The Prudential Insurance Company of America v. Shenzhen Stone Network Information Ltd., No. 21-1823 (4th Cir. 2023)Annotate this Case
Appellant Shenzhen Stone Network Information Ltd. (“SSN”) appealed the district court’s order granting summary judgment on Appellee Prudential Insurance Company of America’s (“Prudential”) cybersquatting claim. Prudential owns several registered trademarks on the term PRU and other PRU-formative marks. Prudential initiated the underlying action after discovering that SSN had registered the domain name PRU.COM. Prudential alleged that SSN violated the Anti-Cybersquatting Consumer Protection Act (“ACPA”), by registering a domain name identical to Prudential’s distinctive mark with the bad faith intent to profit. The district court determined that SSN could be held liable for cybersquatting because the ACPA is not limited to the initial registration of a domain name but encompasses subsequent re-registrations as well. The district court concluded that SSN possessed the bad faith intent to profit from the disputed domain name and granted Prudential’s motion for summary judgment. On appeal, SSN contests the district court’s ruling that SSN acted in bad faith when registering the disputed domain name.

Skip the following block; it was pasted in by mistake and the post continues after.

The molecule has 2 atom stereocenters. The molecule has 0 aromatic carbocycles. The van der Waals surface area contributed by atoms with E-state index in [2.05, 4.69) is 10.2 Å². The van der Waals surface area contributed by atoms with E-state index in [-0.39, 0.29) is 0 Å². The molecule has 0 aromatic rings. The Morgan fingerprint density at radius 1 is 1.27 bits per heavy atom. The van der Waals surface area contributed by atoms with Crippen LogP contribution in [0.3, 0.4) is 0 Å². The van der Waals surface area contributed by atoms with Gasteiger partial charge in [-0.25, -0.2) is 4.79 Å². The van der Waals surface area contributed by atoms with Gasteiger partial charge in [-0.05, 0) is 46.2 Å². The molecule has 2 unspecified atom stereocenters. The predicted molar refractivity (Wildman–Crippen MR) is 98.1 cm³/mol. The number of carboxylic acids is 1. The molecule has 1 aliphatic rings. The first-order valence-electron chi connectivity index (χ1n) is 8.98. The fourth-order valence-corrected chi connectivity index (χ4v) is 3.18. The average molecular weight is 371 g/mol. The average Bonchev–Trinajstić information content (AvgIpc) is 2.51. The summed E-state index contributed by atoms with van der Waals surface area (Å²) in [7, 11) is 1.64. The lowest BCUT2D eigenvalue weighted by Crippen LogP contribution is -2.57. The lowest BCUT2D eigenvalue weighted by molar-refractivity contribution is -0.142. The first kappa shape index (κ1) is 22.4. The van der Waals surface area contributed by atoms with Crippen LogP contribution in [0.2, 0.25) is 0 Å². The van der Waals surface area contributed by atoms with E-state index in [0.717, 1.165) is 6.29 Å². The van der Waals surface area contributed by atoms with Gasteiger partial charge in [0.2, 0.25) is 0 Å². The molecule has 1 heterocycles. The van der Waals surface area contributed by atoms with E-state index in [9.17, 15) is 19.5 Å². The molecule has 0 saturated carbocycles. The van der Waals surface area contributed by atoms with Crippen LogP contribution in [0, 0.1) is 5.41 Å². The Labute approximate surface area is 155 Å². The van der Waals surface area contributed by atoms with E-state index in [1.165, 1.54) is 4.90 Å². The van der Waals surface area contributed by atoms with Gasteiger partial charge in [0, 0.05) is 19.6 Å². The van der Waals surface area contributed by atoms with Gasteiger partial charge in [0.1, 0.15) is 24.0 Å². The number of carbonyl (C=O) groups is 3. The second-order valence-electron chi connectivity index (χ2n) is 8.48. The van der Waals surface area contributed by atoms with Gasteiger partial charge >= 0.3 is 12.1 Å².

The Fourth Circuit affirmed, concluding that the totality of the circumstances supports the conclusion that SSN acted in bad faith and that SSN is not entitled to the benefit of the ACPA’s safe harbor provision. The court reasoned that SSN failed to satisfy the statute’s safe harbor provision. First, SSN’s self-serving denials of subjective belief that its use of the PRU.COM domain name was lawful are insufficient to defeat summary judgment absent objective corroboration. Further, SSN did not have reasonable grounds to believe that its registration of the PRU.COM domain name was otherwise lawful.